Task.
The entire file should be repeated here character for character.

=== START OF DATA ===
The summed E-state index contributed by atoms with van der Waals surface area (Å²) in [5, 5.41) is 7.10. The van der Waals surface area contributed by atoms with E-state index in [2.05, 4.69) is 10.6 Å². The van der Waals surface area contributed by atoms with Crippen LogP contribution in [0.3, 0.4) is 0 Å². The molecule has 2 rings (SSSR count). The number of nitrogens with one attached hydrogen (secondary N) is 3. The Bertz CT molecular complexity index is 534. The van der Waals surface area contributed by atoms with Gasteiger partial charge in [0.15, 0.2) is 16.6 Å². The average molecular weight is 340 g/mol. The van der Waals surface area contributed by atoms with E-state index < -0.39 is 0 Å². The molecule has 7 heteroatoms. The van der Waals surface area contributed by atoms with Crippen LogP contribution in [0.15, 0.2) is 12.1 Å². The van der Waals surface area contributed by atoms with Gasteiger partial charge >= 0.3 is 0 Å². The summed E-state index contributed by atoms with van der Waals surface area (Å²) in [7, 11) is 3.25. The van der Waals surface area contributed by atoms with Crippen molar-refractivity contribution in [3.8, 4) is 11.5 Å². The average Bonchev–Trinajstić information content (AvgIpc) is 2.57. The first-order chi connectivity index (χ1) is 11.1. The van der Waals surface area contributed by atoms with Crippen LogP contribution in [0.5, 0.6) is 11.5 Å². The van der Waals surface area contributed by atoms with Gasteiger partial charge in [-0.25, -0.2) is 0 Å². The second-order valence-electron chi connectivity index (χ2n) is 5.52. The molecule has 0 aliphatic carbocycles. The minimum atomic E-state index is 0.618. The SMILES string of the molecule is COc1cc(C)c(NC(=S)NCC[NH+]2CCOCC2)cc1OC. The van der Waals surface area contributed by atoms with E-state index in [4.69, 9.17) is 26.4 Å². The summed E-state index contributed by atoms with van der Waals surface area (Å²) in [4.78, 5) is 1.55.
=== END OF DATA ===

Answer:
The summed E-state index contributed by atoms with van der Waals surface area (Å²) in [5, 5.41) is 7.10. The van der Waals surface area contributed by atoms with E-state index in [2.05, 4.69) is 10.6 Å². The van der Waals surface area contributed by atoms with Crippen LogP contribution in [0.3, 0.4) is 0 Å². The molecule has 2 rings (SSSR count). The number of nitrogens with one attached hydrogen (secondary N) is 3. The Bertz CT molecular complexity index is 534. The van der Waals surface area contributed by atoms with Gasteiger partial charge in [0.15, 0.2) is 16.6 Å². The average molecular weight is 340 g/mol. The van der Waals surface area contributed by atoms with E-state index < -0.39 is 0 Å². The molecule has 7 heteroatoms. The van der Waals surface area contributed by atoms with Crippen LogP contribution in [0.15, 0.2) is 12.1 Å². The van der Waals surface area contributed by atoms with Gasteiger partial charge >= 0.3 is 0 Å². The summed E-state index contributed by atoms with van der Waals surface area (Å²) in [7, 11) is 3.25. The van der Waals surface area contributed by atoms with Crippen molar-refractivity contribution in [3.8, 4) is 11.5 Å². The average Bonchev–Trinajstić information content (AvgIpc) is 2.57. The first-order chi connectivity index (χ1) is 11.1. The van der Waals surface area contributed by atoms with Crippen LogP contribution in [0.5, 0.6) is 11.5 Å². The van der Waals surface area contributed by atoms with Gasteiger partial charge in [-0.25, -0.2) is 0 Å². The second-order valence-electron chi connectivity index (χ2n) is 5.52. The molecule has 0 aliphatic carbocycles. The minimum atomic E-state index is 0.618. The SMILES string of the molecule is COc1cc(C)c(NC(=S)NCC[NH+]2CCOCC2)cc1OC. The van der Waals surface area contributed by atoms with E-state index in [4.69, 9.17) is 26.4 Å². The summed E-state index contributed by atoms with van der Waals surface area (Å²) in [4.78, 5) is 1.55.